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Article: Induced hypotension during anesthesia, with special reference to orthognathic surgery

TitleInduced hypotension during anesthesia, with special reference to orthognathic surgery
Authors
Issue Date1995
PublisherAlliance Communications Group. The Journal's web site is located at http://www.acgpublishing.com/dir_Journals/AnesthesiaProg.asp
Citation
Anesthesia Progress, 1995, v. 42 n. 2, p. 41-58 How to Cite?
AbstractSince Gardner first used arteriotomy during anesthesia to improve visibility in the surgical field, various techniques and pharmacological agents have been tried for the same purpose. With reports documenting the spread of acquired immune deficiency syndrome through blood transfusions, prevention of homologous blood transfusions during surgery has also become a major concern. Induced hypotension has been used to reduce blood loss and thereby address both issues. In orthognathic surgery, induced hypotension during anesthesia has been used for similar reasons. It is recommended that hypotensive anesthesia be adjusted in relation to the patient's preoperative blood pressure rather than to a specific target pressure and be limited to that level necessary to reduce bleeding in the surgical field and in duration to that part of the surgical procedure deemed to benefit by it. A mean arterial blood pressure (MAP) 30% below a patient's usual MAP, with a minimum MAP of 50 mm Hg in ASA Class I patients and a MAP not less than 80 mm Hg in the elderly, is suggested to be clinically acceptable. Various pharmacological agents have been used for induced hypotension during orthognathic surgery. In addition, there are many drugs that have been used in other types of surgery that could be used in orthognathic surgery to induce hypotension. Recent reports using control groups do not show significant differences in morbidity and mortality attributable to induced hypotension during anesthesia. Appropriate patient evaluation and selection, proper positioning and monitoring, and adequate fluid therapy are stressed as important considerations in patients undergoing induced hypotension during orthognathic surgery.
Persistent Identifierhttp://hdl.handle.net/10722/48943
ISSN
2015 SCImago Journal Rankings: 0.279
PubMed Central ID

 

DC FieldValueLanguage
dc.contributor.authorRodrigo, Cen_HK
dc.date.accessioned2008-06-12T06:30:18Z-
dc.date.available2008-06-12T06:30:18Z-
dc.date.issued1995en_HK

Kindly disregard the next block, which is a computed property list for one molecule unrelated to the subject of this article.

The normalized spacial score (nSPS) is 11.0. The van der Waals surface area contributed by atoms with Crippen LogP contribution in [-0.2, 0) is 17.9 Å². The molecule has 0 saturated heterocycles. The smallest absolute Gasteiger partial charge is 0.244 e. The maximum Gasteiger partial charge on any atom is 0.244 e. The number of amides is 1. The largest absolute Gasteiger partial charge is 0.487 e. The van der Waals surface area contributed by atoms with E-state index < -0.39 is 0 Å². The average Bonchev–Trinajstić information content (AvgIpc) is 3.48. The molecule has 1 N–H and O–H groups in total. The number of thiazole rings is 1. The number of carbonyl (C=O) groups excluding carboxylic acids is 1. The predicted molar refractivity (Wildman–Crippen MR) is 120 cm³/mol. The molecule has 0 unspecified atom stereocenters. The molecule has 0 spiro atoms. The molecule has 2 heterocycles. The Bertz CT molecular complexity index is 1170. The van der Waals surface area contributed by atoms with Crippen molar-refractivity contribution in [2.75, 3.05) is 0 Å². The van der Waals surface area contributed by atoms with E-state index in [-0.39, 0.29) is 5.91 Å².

dc.identifier.citationAnesthesia Progress, 1995, v. 42 n. 2, p. 41-58en_HK
dc.identifier.issn0003-3006en_HK
dc.identifier.urihttp://hdl.handle.net/10722/48943-
dc.description.abstractSince Gardner first used arteriotomy during anesthesia to improve visibility in the surgical field, various techniques and pharmacological agents have been tried for the same purpose. With reports documenting the spread of acquired immune deficiency syndrome through blood transfusions, prevention of homologous blood transfusions during surgery has also become a major concern. Induced hypotension has been used to reduce blood loss and thereby address both issues. In orthognathic surgery, induced hypotension during anesthesia has been used for similar reasons. It is recommended that hypotensive anesthesia be adjusted in relation to the patient's preoperative blood pressure rather than to a specific target pressure and be limited to that level necessary to reduce bleeding in the surgical field and in duration to that part of the surgical procedure deemed to benefit by it. A mean arterial blood pressure (MAP) 30% below a patient's usual MAP, with a minimum MAP of 50 mm Hg in ASA Class I patients and a MAP not less than 80 mm Hg in the elderly, is suggested to be clinically acceptable. Various pharmacological agents have been used for induced hypotension during orthognathic surgery. In addition, there are many drugs that have been used in other types of surgery that could be used in orthognathic surgery to induce hypotension. Recent reports using control groups do not show significant differences in morbidity and mortality attributable to induced hypotension during anesthesia. Appropriate patient evaluation and selection, proper positioning and monitoring, and adequate fluid therapy are stressed as important considerations in patients undergoing induced hypotension during orthognathic surgery.en_HK
dc.format.extent418 bytes-
dc.format.mimetypetext/html-
dc.languageengen_HK
dc.publisherAlliance Communications Group. The Journal's web site is located at http://www.acgpublishing.com/dir_Journals/AnesthesiaProg.aspen_HK
dc.rightsCreative Commons: Attribution 3.0 Hong Kong License-
dc.subject.meshAnesthesia, Dental - methodsen_HK
dc.subject.meshHypotension, Controlled - methodsen_HK
dc.subject.meshSurgery, Oral - methodsen_HK
dc.titleInduced hypotension during anesthesia, with special reference to orthognathic surgeryen_HK
dc.typeArticleen_HK
dc.identifier.openurlhttp://library.hku.hk:4550/resserv?sid=HKU:IR&issn=0003-3006&volume=42&issue=2&spage=41&epage=58&date=1995&atitle=Induced+hypotension+during+anesthesia,+with+special+reference+to+orthognathic+surgeryen_HK
dc.identifier.emailRodrigo, C: rodrigo@hkusua.hku.hken_HK
dc.description.naturepublished_or_final_versionen_HK
dc.identifier.pmid8934953-
dc.identifier.pmcidPMC2148853-
dc.identifier.scopuseid_2-s2.0-0028791776-
dc.identifier.hkuros9016-

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